The emulsified arcylic resin particles may comprise any of the conventionally available acrylic resins, and will have a particle size of less than 0.1 micron. For example, the resin particles may comprise polymerized methyl acrylate, ethyl acrylate or butyl acrylate. Mixtures of these may also be used. Additionally, these acrylates may be copolymerized with acrylonitrile or ethyl, methyl or butyl methacrylate. Preferably, however, I use the proprietary acrylic resin identified by the trademark Rhoplex B-lS which is available commercially as an aqueous dispersion containing 46% acrylic resin solids of a particle size less than 0.1 micron and described by its manufacturer as an emulsion of the non-ionic type having a pH of 6.0-6.8. The acrylic resin solids of Rhoplex B-15 are understood to comprise a water soluble interpolymer of the type disclosed by US. Patent 2,795,564 which are formed from (A) units having carboxylate groups derived from a polymerizable carboxylic acid having alpha, beta unsaturation in a vinylidene group together with (B) units from at least one neutral, free-radical polymerizable ester having a vinylidene group attached to the functional groups which ester by itself forms soft polymers and (C) units from at least one neutral polymerizable monovinylidene compound which by itself forms a hard polymer such as alkyl methacrylate in which the carboxylate units constitute from .05 to 2.5% of the interpolymer and the ration of (B) units to (C) units is between 9:1 and 1:20. Clear films of Rhoplex B-15 are known to have a molecular weight greater than 2 l0 power, an index of refraction of 1.48 and a specific gravity of 1.09. Usefully the composition may also contain a small amount of a defoamer such as tributyl phosphate. Various proteins and/or starches, as are conventionally added to clay coatings in preparing paperboard for printing, are avoided as detrimental to the porosity and adhesion thereof.

When the molten resin used to form cover film 40 comprises a polyolefin, at least some proportion of the acrylic resin particles will be replaced by particles of resin having a greater affinity for the polyolefin content of said cover films 40. Thus it is believed that the adhesion between the cover film 40 and the paperboard backer 14 derives from the ability of the acrylic resin particles in the coating 42 to Wet the cellulosic molecules of the paperboard backer 14 and of the cellulose ester comprising the cover film 40. The acrylic resins, however, have less affinity and/or ability to wet the polyolefin molecule. Accordingly, I find it advantageous to add a small amount of polyethylene imine or polyethylene oxide. A dispersion of polyethylene particles may also be added to the composition. Thus, a typical composistion comprising pool 52 with which to coat the paperboard web 46 where the skin packaging utilized molten polyolefin resin would be as follows:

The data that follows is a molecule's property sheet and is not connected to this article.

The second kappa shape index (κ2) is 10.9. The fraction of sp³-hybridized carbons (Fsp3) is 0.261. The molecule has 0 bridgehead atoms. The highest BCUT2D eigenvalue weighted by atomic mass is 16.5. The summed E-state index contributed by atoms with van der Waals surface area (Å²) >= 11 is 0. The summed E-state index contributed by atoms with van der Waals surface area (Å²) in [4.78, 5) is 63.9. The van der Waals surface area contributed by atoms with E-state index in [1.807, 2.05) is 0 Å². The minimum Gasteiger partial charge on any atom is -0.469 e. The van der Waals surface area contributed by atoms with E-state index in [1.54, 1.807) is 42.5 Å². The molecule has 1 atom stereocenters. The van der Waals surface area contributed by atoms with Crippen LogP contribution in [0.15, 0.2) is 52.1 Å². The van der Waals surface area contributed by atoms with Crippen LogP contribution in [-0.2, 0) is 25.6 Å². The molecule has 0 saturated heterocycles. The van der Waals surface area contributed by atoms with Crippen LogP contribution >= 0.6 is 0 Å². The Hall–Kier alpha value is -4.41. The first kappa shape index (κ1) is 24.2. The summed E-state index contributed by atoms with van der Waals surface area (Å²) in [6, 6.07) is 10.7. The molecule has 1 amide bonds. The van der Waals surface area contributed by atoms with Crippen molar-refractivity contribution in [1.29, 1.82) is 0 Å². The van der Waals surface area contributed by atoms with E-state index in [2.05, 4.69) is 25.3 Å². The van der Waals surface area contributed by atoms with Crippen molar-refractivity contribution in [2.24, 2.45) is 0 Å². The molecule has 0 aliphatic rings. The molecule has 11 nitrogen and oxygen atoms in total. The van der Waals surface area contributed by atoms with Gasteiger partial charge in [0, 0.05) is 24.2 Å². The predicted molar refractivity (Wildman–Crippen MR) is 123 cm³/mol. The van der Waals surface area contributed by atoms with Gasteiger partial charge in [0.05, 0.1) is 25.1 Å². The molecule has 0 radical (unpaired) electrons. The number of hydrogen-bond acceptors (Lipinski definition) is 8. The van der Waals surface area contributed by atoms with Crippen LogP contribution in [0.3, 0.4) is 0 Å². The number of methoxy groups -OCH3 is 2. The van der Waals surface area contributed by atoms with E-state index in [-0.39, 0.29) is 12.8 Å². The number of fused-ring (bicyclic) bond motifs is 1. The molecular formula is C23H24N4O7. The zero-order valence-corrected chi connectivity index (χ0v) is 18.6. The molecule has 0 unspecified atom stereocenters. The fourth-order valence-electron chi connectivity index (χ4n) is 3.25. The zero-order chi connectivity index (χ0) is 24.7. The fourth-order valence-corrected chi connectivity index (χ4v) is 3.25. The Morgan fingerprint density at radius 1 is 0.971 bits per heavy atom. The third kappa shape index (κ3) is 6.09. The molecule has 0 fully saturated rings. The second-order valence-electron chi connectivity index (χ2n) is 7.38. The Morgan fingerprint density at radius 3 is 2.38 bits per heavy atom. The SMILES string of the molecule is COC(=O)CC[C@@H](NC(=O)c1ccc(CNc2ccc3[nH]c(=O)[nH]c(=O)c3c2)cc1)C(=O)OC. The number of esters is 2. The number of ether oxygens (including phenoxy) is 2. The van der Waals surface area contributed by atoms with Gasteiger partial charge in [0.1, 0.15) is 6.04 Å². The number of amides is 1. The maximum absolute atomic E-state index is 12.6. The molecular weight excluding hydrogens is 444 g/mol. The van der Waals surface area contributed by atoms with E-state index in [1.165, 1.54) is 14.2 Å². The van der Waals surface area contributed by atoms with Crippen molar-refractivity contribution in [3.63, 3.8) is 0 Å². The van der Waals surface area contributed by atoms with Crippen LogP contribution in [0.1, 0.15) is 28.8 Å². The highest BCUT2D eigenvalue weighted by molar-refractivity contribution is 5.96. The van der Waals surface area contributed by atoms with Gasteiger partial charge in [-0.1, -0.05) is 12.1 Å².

The coated paper web 46 after being coated is directed through an oven or other heated area 58 to remove the water content and from whence it is passed between a plurality of calender rolls indicated generally at 60. The calender rolls serve to smooth out the coated surface so as to render it level or otherwise conducive for the ink film to be subsequently printed thereon. The calender rolls also serve to thin the coating to the desired weight range of 2 to 4 lbs. per thousand square feet of paperboard surface area. It has been found important to maintain the clay-emulsified resin particle coating within this range of thickness, since thinner coatings invite adhesion problems because of the insufiicient amount of resin available to wet or otherwise obtain adherence to the molecule of molten resin as it sets to form the cover film 40. On the other hand, amounts in excess of said weight range build up such thicknesses as to impair the porosity of the coated paper. On exiting from the calender rolls '60, the paper web 46 is coiled at 62 until needed for packaging or for delivery to the printing apparatus. Paper treated in accordance with the present invention may be printed by any of the conventioinal printing apparatus. Gravure roll, offset or letterpress printing systems are examples thereof that may be utilized. It is, however, important that a printing technique be employed such as to apply a discontinuous ink pattern comprising closely spaced discrete dots of ink, as opposed to a continuous film of ink. Most satisfactory results are obtained when density of the dots is so controlled that their coverage does not exceed 80-90% of the total .printed area. if a greater coverage is required, then I prefer to add up to 6% by weight of one of the mentioned acrylic resins to the ink. It will be understood, of course, that in the selection of inks, those containing waxes, greases, and polyethylene emulsions will be avoided, otherwise almost any ink typical of the described printing processes may be utilized, off-set sprays are also to be avoided. For example, typical inks will be those employing drying oil varnishes as a vehicle and including dryers, antioxidants and pigments. Where the cover film 40 comprises a polyolefin, such as polyethylene, or polypropylene, the so-called diene or glycol type inks, which are compatible therewith may also be utilized.